Dr. Saturday makes his case for why the Aggies will go with the flow and follow the Longhorns into the Pac-10. Matt Hinton may well be right, but, the longer this goes on, the better I like the SEC's chances. Even if you take seriously Texas's alleged threat never to schedule the Aggies again in any sport unless they remain conference mates (which I'm not at all sure I do), and even if you assume Lone Star State politicos with a long history of involving themselves in athletics decisions wouldn't compel Texas and Texas A&M to continue their rivalry on the field (which I'm quite sure I don't), the Aggies have longstanding rivals in the SEC (Arkansas and LSU) . . . and it isn't as though programs haven't sacrificed rivalries on the altar of conference expansion before. Pitt's entry into the Big East and Penn State's entry into the Big Ten all but killed that once-yearly rivalry. The expansion of the ACC and the SEC in 1992 made Georgia's battles with Clemson much more infrequent affairs. Earlier today, Nebraska essentially tossed the last handful of dirt onto the grave in which the Cornhuskers' rivalry with Oklahoma is interred. I'm not at all sure I believe the Aggies' entry into the SEC would sound the death knell of their rivalry with the Longhorns, but, quite frankly, more storied rivalries than that one have ended when leagues grew. It might be sad, but, to Texas, this is (to quote a line from the end of "The Godfather") just business. The 'Horns clearly want to call the shots, not just for themselves, but for everyone even remotely in their orbit. Let 'em do it. Maybe it's high time Texas A&M left Texas like Michael Corleone at the end of "The Godfather, Part II," on top of the world and increasingly cut off from everyone who got him there. Gene Stallings sold his alma mater short. The Aggies can't just stand, they can walk. I'm increasingly convinced that their movement will be east, not west. Cue the Jessica Simpson remake of the Nancy Sinatra classic. Go 'Dawgs!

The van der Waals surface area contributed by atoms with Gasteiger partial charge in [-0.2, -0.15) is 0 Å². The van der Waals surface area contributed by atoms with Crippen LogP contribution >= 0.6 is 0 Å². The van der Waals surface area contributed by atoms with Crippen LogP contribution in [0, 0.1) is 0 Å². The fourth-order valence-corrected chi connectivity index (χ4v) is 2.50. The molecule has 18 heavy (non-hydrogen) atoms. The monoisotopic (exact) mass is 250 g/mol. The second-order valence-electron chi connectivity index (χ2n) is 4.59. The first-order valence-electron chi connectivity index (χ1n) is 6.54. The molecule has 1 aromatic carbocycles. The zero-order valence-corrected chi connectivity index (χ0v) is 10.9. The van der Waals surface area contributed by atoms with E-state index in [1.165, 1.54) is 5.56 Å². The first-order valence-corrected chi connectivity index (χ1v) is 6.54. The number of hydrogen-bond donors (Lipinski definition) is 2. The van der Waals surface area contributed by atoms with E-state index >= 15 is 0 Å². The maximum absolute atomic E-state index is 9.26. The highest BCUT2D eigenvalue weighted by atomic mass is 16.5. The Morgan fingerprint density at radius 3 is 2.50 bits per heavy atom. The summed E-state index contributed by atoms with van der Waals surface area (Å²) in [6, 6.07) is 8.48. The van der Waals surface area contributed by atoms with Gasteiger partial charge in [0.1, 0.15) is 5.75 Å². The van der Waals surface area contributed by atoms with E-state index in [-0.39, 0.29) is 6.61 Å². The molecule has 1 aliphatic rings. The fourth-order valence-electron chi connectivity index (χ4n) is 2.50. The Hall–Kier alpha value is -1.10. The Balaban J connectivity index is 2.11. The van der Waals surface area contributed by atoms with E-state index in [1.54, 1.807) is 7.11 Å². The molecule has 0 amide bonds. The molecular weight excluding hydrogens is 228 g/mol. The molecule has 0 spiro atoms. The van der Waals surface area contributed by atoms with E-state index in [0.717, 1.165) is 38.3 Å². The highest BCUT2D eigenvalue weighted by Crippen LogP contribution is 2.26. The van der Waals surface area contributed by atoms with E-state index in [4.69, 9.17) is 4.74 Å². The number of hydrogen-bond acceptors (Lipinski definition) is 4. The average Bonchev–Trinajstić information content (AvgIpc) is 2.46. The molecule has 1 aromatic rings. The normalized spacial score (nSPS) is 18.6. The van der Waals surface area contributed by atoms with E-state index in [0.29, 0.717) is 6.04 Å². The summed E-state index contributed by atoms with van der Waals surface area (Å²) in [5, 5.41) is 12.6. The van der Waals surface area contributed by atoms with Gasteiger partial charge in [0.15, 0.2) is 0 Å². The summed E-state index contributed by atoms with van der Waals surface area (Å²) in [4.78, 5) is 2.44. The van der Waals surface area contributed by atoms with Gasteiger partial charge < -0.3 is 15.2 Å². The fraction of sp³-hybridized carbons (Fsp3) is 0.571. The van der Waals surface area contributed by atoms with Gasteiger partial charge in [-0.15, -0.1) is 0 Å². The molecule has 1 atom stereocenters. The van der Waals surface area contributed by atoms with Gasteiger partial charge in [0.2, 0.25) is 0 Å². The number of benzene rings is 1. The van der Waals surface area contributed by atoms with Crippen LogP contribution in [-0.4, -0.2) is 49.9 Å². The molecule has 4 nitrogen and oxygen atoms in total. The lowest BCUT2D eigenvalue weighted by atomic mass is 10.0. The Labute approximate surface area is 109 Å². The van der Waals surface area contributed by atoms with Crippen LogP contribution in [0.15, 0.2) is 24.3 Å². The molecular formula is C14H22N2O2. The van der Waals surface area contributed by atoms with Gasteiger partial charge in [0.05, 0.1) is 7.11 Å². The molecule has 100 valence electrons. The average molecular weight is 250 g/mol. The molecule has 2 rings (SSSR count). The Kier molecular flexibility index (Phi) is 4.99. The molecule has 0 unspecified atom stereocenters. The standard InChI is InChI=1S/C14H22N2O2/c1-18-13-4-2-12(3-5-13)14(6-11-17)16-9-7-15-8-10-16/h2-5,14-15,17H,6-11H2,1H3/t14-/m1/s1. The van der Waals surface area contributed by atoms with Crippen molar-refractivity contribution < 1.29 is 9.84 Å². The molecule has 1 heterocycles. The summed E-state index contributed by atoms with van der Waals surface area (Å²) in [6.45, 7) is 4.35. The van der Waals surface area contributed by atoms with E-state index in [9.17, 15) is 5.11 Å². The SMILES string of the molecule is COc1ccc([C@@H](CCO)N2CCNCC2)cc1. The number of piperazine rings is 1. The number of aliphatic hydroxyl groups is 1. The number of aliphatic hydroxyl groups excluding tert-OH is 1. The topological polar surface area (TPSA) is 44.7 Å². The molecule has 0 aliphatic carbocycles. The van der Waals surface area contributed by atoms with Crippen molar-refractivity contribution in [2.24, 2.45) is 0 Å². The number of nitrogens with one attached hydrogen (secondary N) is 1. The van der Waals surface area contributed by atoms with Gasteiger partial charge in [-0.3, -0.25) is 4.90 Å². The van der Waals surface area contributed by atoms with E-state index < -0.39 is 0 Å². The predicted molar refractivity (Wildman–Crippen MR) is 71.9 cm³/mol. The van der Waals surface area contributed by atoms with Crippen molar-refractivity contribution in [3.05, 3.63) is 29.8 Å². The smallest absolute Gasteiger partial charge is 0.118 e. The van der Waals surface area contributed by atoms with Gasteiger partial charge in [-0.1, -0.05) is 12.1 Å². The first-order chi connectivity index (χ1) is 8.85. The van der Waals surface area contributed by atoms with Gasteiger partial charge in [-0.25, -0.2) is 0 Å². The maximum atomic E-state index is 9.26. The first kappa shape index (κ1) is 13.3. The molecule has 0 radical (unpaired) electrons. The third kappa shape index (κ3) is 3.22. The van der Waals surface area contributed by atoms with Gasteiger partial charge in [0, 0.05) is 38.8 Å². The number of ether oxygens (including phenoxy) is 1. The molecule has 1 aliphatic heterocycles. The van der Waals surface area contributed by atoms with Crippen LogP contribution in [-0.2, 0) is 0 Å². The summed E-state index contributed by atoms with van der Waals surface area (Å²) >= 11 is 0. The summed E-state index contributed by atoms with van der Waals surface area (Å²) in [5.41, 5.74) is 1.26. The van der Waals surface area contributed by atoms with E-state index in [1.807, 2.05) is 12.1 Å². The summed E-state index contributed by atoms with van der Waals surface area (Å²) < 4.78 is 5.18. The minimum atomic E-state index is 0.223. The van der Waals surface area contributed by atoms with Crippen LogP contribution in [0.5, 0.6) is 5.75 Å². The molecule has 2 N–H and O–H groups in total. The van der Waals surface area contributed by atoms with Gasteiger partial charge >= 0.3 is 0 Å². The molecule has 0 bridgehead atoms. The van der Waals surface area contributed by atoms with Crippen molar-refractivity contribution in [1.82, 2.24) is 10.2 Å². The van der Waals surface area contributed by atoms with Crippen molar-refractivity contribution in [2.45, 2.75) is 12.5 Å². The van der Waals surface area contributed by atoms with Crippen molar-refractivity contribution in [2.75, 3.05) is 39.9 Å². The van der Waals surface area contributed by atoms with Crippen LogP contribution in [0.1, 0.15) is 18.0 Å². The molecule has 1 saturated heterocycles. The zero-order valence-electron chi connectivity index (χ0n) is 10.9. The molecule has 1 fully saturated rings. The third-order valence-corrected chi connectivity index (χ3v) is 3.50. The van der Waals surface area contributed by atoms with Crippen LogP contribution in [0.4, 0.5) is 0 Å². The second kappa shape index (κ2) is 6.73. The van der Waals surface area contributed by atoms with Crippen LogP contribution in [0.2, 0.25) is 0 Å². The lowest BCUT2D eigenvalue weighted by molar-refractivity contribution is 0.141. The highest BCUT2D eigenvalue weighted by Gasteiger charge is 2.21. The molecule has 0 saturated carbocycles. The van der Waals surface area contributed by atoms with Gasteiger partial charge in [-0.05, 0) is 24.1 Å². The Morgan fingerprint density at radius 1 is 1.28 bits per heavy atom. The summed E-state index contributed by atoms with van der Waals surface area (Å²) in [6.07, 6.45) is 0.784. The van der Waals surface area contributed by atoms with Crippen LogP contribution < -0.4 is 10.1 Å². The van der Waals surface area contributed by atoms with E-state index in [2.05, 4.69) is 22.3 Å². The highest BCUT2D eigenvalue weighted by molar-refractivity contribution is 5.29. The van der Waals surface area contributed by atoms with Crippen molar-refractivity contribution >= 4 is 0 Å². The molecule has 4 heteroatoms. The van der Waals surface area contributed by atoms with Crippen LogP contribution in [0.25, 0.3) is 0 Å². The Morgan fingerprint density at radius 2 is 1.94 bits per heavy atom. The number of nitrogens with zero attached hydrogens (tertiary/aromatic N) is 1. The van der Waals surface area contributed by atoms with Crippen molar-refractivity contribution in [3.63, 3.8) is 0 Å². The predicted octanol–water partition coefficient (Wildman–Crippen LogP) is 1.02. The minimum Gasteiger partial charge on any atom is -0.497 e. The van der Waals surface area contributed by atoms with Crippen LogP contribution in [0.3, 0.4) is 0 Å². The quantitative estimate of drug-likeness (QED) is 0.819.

Stallings on Finebaum show: Texas A&M "may have to stand alone and go our own way" in expansion.

Stallings on Finebaum show: Texas A&M "may have to stand alone and go our own way" in expansion.

(Hat tip: secgridirongirl.) Go 'Dawgs!

Official National Football Foundation Press Release

Note that Gene Stallings was a Veterans Committee selection. That means two of the four coaches enshrined in the College Football Hall of Fame in 2010 came from the Veterans Committee. They declined Erk Russell's candidacy because . . . ? Go 'Dawgs!

How I Intend to Vote for the 2010 College Football Hall of Fame Induction Class: My Draft Ballot

As a member of the National Football Foundation, T. Kyle King of Dawg Sports gets to vote on the 2010 College Football Hall of Fame induction class. Here are the eleven Division I-A players and the two Division I-A coaches for whom he intends to vote.

Wednesday Night Dawg Bites: Mike Leach/Gene Stallings/Romeo Crennel/Billy Bob Thornton Edition

Should we side with Mike Leach or with Craig James? Are the Idaho Vandals coached by Billy Bob Thornton? Is Romeo Crennel a candidate to replace Willie Martinez as the Georgia Bulldogs' defensive coordinator? Find out in Dawg Bites.